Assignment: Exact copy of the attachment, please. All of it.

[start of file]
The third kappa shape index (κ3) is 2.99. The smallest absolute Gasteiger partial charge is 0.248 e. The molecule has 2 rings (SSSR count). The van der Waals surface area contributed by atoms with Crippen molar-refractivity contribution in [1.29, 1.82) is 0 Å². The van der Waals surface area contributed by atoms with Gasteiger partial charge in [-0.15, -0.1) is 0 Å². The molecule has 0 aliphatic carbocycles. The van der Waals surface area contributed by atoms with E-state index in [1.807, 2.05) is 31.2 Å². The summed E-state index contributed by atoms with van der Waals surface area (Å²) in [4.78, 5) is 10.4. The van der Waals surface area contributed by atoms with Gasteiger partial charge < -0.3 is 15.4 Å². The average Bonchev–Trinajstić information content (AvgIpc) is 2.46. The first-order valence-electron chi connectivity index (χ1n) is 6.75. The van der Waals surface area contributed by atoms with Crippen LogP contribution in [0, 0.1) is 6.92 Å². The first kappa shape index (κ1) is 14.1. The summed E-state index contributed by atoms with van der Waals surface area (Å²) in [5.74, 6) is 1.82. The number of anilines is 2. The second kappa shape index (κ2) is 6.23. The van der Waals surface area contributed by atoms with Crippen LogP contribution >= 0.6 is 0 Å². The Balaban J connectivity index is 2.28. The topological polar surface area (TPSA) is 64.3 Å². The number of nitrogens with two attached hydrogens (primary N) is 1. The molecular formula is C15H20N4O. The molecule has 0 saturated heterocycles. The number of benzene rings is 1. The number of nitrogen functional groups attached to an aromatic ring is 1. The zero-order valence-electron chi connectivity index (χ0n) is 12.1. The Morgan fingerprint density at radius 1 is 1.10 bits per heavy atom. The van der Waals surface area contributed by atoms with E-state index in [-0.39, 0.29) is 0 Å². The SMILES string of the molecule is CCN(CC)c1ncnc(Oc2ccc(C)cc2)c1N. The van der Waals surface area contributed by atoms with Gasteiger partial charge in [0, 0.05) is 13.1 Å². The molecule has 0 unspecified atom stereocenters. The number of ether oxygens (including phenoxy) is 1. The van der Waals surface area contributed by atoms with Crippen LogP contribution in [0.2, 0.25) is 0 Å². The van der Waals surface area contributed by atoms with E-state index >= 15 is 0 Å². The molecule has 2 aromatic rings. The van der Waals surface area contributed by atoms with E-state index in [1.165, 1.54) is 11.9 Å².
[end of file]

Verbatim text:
The third kappa shape index (κ3) is 2.99. The smallest absolute Gasteiger partial charge is 0.248 e. The molecule has 2 rings (SSSR count). The van der Waals surface area contributed by atoms with Crippen molar-refractivity contribution in [1.29, 1.82) is 0 Å². The van der Waals surface area contributed by atoms with Gasteiger partial charge in [-0.15, -0.1) is 0 Å². The molecule has 0 aliphatic carbocycles. The van der Waals surface area contributed by atoms with E-state index in [1.807, 2.05) is 31.2 Å². The summed E-state index contributed by atoms with van der Waals surface area (Å²) in [4.78, 5) is 10.4. The van der Waals surface area contributed by atoms with Gasteiger partial charge < -0.3 is 15.4 Å². The average Bonchev–Trinajstić information content (AvgIpc) is 2.46. The first-order valence-electron chi connectivity index (χ1n) is 6.75. The van der Waals surface area contributed by atoms with Crippen LogP contribution in [0, 0.1) is 6.92 Å². The first kappa shape index (κ1) is 14.1. The summed E-state index contributed by atoms with van der Waals surface area (Å²) in [5.74, 6) is 1.82. The number of anilines is 2. The second kappa shape index (κ2) is 6.23. The van der Waals surface area contributed by atoms with Crippen LogP contribution >= 0.6 is 0 Å². The Balaban J connectivity index is 2.28. The topological polar surface area (TPSA) is 64.3 Å². The number of nitrogens with two attached hydrogens (primary N) is 1. The molecular formula is C15H20N4O. The molecule has 0 saturated heterocycles. The number of benzene rings is 1. The number of nitrogen functional groups attached to an aromatic ring is 1. The zero-order valence-electron chi connectivity index (χ0n) is 12.1. The Morgan fingerprint density at radius 1 is 1.10 bits per heavy atom. The van der Waals surface area contributed by atoms with E-state index in [-0.39, 0.29) is 0 Å². The SMILES string of the molecule is CCN(CC)c1ncnc(Oc2ccc(C)cc2)c1N. The van der Waals surface area contributed by atoms with Gasteiger partial charge in [0, 0.05) is 13.1 Å². The molecule has 0 unspecified atom stereocenters. The number of ether oxygens (including phenoxy) is 1. The van der Waals surface area contributed by atoms with Crippen LogP contribution in [0.2, 0.25) is 0 Å². The van der Waals surface area contributed by atoms with E-state index >= 15 is 0 Å². The molecule has 2 aromatic rings. The van der Waals surface area contributed by atoms with E-state index in [1.165, 1.54) is 11.9 Å².